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Brick Officials Face Scrutiny Over $5K Payment to Replace Tree in Front of Town Hall

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A tree in front of the Brick Township municipal building that is being replaced, Sept. 2019. (Photo: Daniel Nee)
A tree in front of the Brick Township municipal building that is being replaced, Sept. 2019. (Photo: Daniel Nee)

The good news: Brick’s Christmas lights will never look better. The bad news: it cost $5,000 for a new tree to string them across.

The township council voted to pay $5,000 for a new tree to replace the existing evergreen in front of the municipal complex on Chambers Bridge Road. There is nothing wrong, per se, with the current tree. It does not have a disease nor is it carrying any fungus, and it isn’t interfering with electrical wires. But its aesthetics are poor and it should be replaced, officials decided.

A tree in front of the Brick Township municipal building that is being replaced, Sept. 2019. (Photo: Daniel Nee)
A tree in front of the Brick Township municipal building that is being replaced, Sept. 2019. (Photo: Daniel Nee)
A tree in front of the Brick Township municipal building that is being replaced, Sept. 2019. (Photo: Daniel Nee)
A tree in front of the Brick Township municipal building that is being replaced, Sept. 2019. (Photo: Daniel Nee)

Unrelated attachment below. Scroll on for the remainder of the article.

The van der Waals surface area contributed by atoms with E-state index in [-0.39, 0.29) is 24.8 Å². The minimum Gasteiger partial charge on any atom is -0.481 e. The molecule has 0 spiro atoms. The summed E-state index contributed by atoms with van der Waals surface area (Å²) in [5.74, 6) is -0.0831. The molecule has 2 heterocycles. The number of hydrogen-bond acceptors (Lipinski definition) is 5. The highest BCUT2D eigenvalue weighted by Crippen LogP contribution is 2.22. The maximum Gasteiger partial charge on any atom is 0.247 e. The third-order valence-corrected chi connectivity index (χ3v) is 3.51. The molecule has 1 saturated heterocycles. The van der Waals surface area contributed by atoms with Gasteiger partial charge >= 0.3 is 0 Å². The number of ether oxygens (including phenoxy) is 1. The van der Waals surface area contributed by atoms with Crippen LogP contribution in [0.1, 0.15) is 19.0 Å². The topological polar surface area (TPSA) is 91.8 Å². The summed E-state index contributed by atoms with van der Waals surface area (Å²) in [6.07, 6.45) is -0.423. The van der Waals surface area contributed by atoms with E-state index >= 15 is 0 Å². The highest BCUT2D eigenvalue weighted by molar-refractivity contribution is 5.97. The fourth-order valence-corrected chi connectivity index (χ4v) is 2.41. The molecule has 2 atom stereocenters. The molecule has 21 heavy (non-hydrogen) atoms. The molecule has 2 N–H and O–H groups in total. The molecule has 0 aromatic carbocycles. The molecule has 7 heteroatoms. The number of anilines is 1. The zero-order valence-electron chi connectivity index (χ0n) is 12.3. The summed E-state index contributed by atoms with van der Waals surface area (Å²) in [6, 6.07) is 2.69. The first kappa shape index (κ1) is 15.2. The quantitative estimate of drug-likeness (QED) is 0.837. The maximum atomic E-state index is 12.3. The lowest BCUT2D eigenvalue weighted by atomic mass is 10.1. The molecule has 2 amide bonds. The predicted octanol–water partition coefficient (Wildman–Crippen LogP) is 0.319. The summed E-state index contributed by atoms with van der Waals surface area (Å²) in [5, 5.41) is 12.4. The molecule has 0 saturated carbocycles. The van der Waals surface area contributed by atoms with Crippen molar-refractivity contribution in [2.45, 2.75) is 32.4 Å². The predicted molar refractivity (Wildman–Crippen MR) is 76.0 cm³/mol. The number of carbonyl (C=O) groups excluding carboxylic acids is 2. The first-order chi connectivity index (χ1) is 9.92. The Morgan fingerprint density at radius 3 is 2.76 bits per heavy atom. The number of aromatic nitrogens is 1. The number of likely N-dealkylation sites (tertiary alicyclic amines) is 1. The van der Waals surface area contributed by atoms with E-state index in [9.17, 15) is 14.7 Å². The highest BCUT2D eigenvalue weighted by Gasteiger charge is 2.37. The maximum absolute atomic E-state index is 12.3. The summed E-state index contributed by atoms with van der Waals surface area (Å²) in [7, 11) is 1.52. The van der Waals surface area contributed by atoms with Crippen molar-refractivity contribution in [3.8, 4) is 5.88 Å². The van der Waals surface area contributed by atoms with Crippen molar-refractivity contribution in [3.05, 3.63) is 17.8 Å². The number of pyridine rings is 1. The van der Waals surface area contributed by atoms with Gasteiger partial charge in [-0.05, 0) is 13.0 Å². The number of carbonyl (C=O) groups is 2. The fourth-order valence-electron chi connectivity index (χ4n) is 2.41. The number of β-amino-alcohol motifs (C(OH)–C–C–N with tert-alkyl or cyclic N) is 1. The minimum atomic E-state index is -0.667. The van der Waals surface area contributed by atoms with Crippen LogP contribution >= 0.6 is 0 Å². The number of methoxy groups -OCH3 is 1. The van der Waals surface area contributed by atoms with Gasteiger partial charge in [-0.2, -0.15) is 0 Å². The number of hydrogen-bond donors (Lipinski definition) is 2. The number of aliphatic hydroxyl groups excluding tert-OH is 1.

The $5,000 cost for a new tree was questioned by Councilman James Fozman, the governing body’s lone Republican, though he said he reluctantly voted in favor of passing the bill list, of which the tree payment was one of hundreds of invoices the township was paying in a single vote.

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“Somebody trimmed the tree, and they trimmed it higher than normal,” said Fozman. “Some people don’t like the way the lights look on the tree now. That’s what it is.”

Council President Andrea Zapcic, however, said the decision to replace what is likely Brick’s most symbolic tree was not made lightly. It was examined by the Parks Department and recommended to be replaced by a committee of council members. The tree, she said, was in poor condition even though it was not in danger of dying or falling. Especially since it is used for public events such as the annual Christmas tree lighting, officials wanted to ensure there would be no future issues, she said.

“It’s not diseased, but when the lights go on it, the branches don’t even hold the lights up anymore,” Zapcic said. “It’s all sagging.”

Opinions from members of the public on the replacement were mixed.

“You ran on a platform of eliminating waste and mismanagement. To replace a tree when there’s nothing wrong with it – why is it being done?” asked resident Sam Foster. “Spend that money on something more important, maybe bulletproof vests for the police department.”

Resident Melanie Briggs said the tree probably should be replaced, but there may have been other ways to approach it.

“As far as the tree goes, it looks pathetic at Christmas time,” she said. “At one time, we did fundraising in this town for things, and I think that game has been forgotten. There are a lot of ways we could have raised the money rather than take it out of the budget.”

Regardless of one’s opinion on whether the money should have been spent, a new tree will be arriving soon.

Business Administrator Joanne Bergin said the $5,000 covers the cost to supply, deliver and plant a 20-foot tall Norway spruce which includes the need for a tee spade, a piece of machinery to pull the spoil out in order to plant the tree properly.

“Our parks department will remove the existing tree,” she said.

Bergin said the tree is expected to arrive in October, so it will be planted and ready for the holiday season.